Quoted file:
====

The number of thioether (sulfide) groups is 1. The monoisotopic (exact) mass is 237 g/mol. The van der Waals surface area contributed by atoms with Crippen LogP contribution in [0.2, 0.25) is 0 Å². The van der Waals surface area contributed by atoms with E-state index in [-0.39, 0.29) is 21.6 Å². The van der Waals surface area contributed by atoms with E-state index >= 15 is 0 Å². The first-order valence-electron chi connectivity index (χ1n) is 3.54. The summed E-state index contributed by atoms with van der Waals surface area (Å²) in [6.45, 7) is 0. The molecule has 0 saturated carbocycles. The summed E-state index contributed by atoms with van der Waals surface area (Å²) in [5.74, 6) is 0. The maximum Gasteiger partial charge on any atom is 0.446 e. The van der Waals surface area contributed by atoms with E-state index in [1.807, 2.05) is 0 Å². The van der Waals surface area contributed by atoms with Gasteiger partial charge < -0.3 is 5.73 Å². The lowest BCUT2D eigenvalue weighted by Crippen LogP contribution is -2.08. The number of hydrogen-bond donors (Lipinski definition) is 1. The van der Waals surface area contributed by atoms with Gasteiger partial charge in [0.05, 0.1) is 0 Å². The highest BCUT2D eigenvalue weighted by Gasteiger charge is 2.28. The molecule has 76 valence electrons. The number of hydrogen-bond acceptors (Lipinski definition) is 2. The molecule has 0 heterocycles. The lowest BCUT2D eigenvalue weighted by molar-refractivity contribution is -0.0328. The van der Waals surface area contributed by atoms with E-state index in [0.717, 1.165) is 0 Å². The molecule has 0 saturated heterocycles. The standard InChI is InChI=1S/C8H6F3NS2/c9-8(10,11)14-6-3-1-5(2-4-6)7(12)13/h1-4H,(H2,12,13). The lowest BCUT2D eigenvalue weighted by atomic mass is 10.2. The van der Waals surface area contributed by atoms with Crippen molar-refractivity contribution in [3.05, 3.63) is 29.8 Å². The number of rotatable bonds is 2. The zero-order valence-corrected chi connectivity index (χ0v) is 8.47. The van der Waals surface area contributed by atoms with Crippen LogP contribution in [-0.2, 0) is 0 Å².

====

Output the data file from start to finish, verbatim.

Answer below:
The number of thioether (sulfide) groups is 1. The monoisotopic (exact) mass is 237 g/mol. The van der Waals surface area contributed by atoms with Crippen LogP contribution in [0.2, 0.25) is 0 Å². The van der Waals surface area contributed by atoms with E-state index in [-0.39, 0.29) is 21.6 Å². The van der Waals surface area contributed by atoms with E-state index >= 15 is 0 Å². The first-order valence-electron chi connectivity index (χ1n) is 3.54. The summed E-state index contributed by atoms with van der Waals surface area (Å²) in [6.45, 7) is 0. The molecule has 0 saturated carbocycles. The summed E-state index contributed by atoms with van der Waals surface area (Å²) in [5.74, 6) is 0. The maximum Gasteiger partial charge on any atom is 0.446 e. The van der Waals surface area contributed by atoms with E-state index in [1.807, 2.05) is 0 Å². The van der Waals surface area contributed by atoms with Gasteiger partial charge < -0.3 is 5.73 Å². The lowest BCUT2D eigenvalue weighted by Crippen LogP contribution is -2.08. The number of hydrogen-bond donors (Lipinski definition) is 1. The van der Waals surface area contributed by atoms with Gasteiger partial charge in [0.05, 0.1) is 0 Å². The highest BCUT2D eigenvalue weighted by Gasteiger charge is 2.28. The molecule has 76 valence electrons. The number of hydrogen-bond acceptors (Lipinski definition) is 2. The molecule has 0 heterocycles. The lowest BCUT2D eigenvalue weighted by molar-refractivity contribution is -0.0328. The van der Waals surface area contributed by atoms with E-state index in [0.717, 1.165) is 0 Å². The molecule has 0 saturated heterocycles. The standard InChI is InChI=1S/C8H6F3NS2/c9-8(10,11)14-6-3-1-5(2-4-6)7(12)13/h1-4H,(H2,12,13). The lowest BCUT2D eigenvalue weighted by atomic mass is 10.2. The van der Waals surface area contributed by atoms with Crippen molar-refractivity contribution in [3.05, 3.63) is 29.8 Å². The number of rotatable bonds is 2. The zero-order valence-corrected chi connectivity index (χ0v) is 8.47. The van der Waals surface area contributed by atoms with Crippen LogP contribution in [-0.2, 0) is 0 Å².